Casting around for cost savings
One of the most expensive parts of many fishing trips these days can be the bait purchase, but it need not be the case.
Most ‘serious’ missions required a good amount of bait and berley, where it be land or boat based.
Let’s start with berley. Making your own berley ‘bombs’ is a simple, if not messy, task. There is a little initial capital outlay in the form or a decent mincer and a cleaver of some description.
At various times during the year anglers will encounter schools of kahawai and skipjack tuna for example. Take the time out to catch a few, especially skipjack, extra than what you need for eating.
After the fish has been filleted, chop up the head and frames and put in a bucket which is then placed in the freezer. When you have enough heads and frames, thaw them out and put through the mincer. To make this go a little further, add in some pig pellets and some genuine tuna oil. The pig pellets absorb the oily juices and add a little substance to the berley trail.
Thoroughly mix the ingredients and place in one-litre plastic icecream containers or milk bottles. These are then frozen and taken out when required.
We mentioned skipjack earlier. Many anglers make a day in autumn to go and target skipjack tuna, individually bagging and freezing them to provide a cheap bait supply in the future and one where the quality is better than any available at retail.
Others like to fillet their tuna and chop the flesh into bait-sized pieces. These are placed in handy one-litre icecream or similar containers along with some butcher’s (rock) salt. The value of this bait is it doesn’t need to be frozen – useful for multi-day trips where there is limited cold space to store bait.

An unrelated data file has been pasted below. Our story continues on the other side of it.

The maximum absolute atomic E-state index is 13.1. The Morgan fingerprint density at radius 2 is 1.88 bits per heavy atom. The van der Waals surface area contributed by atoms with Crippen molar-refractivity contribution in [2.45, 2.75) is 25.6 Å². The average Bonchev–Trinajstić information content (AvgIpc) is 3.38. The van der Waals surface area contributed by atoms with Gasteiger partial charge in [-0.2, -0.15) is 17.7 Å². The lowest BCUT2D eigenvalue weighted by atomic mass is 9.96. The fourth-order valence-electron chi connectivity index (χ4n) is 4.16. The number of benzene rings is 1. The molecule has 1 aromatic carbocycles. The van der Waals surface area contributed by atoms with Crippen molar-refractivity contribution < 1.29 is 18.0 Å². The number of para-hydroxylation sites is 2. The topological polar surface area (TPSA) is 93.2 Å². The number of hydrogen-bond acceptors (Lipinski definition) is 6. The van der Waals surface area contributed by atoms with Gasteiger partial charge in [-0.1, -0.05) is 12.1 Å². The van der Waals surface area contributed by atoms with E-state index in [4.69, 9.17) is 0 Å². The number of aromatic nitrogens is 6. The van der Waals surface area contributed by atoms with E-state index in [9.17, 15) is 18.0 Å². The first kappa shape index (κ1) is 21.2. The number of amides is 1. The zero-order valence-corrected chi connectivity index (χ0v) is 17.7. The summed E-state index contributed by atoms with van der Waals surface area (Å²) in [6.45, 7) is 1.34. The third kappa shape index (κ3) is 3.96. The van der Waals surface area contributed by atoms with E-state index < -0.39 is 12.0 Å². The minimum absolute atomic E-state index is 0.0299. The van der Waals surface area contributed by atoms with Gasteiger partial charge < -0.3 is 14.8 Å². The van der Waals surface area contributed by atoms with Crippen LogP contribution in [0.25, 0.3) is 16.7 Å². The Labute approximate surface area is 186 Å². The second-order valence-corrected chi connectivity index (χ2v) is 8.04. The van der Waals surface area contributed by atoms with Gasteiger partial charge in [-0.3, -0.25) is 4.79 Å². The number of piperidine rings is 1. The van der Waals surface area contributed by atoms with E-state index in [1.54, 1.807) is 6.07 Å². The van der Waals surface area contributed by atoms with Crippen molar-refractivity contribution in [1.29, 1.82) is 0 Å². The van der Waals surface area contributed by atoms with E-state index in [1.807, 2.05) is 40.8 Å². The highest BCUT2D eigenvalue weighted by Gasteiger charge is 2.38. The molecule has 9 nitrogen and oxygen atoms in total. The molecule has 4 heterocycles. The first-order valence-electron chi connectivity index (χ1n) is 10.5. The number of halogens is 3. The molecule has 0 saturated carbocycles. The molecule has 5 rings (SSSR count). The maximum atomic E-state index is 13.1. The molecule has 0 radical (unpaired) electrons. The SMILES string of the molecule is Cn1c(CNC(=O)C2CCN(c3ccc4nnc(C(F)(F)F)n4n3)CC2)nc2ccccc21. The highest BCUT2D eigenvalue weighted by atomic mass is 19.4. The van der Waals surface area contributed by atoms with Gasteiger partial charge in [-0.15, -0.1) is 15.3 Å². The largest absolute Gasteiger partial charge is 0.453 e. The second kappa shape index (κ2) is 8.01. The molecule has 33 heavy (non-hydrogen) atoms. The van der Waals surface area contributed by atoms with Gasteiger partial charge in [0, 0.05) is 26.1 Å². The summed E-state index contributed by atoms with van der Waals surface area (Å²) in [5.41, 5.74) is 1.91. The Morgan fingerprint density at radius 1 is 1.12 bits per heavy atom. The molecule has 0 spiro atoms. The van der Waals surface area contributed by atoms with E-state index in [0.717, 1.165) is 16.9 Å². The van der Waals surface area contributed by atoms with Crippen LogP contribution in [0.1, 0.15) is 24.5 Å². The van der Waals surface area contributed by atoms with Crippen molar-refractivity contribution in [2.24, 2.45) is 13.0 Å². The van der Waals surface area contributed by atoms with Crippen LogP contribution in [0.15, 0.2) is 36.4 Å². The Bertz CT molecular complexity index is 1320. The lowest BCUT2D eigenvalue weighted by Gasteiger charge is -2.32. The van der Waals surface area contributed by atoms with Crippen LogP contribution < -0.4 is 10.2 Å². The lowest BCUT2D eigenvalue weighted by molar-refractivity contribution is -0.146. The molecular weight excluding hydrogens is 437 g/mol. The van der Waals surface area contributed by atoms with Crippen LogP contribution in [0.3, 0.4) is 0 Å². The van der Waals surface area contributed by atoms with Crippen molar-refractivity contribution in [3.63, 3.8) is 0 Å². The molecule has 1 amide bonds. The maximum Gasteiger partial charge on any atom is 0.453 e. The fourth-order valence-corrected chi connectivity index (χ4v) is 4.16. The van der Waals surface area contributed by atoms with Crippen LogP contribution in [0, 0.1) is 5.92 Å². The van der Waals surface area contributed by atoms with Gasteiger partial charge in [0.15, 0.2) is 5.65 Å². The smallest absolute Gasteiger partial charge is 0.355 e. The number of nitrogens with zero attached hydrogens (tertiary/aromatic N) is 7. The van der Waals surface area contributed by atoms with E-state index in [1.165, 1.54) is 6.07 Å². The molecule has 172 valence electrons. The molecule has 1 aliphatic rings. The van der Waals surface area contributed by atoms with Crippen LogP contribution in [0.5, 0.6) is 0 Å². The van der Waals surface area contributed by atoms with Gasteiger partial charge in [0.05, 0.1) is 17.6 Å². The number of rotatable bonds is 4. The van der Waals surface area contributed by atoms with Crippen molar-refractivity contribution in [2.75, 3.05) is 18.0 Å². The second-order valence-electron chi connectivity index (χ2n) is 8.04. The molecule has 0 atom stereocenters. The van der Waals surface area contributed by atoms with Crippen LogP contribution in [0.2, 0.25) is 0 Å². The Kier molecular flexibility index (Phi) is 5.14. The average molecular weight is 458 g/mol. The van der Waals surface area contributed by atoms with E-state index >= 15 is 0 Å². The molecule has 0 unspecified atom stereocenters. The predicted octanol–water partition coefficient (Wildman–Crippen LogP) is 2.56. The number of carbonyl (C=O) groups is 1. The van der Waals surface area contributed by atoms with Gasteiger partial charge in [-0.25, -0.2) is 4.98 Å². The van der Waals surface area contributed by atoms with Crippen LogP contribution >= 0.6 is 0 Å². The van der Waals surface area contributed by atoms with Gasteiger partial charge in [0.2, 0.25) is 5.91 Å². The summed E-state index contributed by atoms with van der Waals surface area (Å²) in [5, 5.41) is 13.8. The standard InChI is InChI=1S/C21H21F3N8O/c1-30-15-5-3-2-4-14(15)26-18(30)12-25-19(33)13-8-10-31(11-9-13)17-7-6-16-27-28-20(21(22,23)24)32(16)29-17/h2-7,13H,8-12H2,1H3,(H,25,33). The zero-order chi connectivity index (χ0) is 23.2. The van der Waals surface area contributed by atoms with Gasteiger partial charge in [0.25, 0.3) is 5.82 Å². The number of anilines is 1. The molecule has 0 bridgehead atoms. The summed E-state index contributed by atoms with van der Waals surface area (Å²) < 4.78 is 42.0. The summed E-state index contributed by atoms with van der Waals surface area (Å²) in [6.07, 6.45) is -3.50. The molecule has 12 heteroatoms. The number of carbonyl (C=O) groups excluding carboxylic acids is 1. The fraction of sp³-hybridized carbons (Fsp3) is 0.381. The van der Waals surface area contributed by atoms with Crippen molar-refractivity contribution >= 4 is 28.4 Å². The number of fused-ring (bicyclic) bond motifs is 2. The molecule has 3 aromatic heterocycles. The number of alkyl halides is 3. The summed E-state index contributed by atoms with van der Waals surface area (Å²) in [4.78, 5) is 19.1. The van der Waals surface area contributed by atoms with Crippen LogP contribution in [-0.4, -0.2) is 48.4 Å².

There are plenty of other sources of bait. If you are fishing a tournament, take time the day before to go and target bait. Jack and slimey mackerel schools are perfect snapper baits. Fresh mackerel is gold when straylining and is only bettered by a live version! Buy some sabiki flies and head out to target your own bait. Treat the baits well, icing them after they have been caught. Any leftovers can be bagged and frozen in small numbers for future use.
Shallow, protected bays with a sandy bottom are perfect places to drag a bait net. Throw some bread or bran in the area you want to work over before running the net around it. Fresh piper and yellow eyed mullet are great additions to the bait box. Handled properly, this bait can be stored for future use by freezing it. Like skipjack, the addition of a handful of salt to a dozen or so sprats will see them kept in a firm condition and good to go the next time you head out.
Similarly mullet is another great bait that can be netted from both the inner harbours and in the shallows of surf beaches. They are great smoked, but are equally valuable as a nice oily bait for various species.
Gathering bait is an exercise that can involve the family in the bit of fun. Go on a mission to the local wharf and put some bait in the bin. The kids have a blast and you get fresh bait.
Similarly, shellfish such as cockles, pipi and tuatua are great for catching a wide range of species, especially tarakihi. While these can be deployed fresh out of the shell, a light steaming to firm them up a little is helpful.
So there you have it…free bait!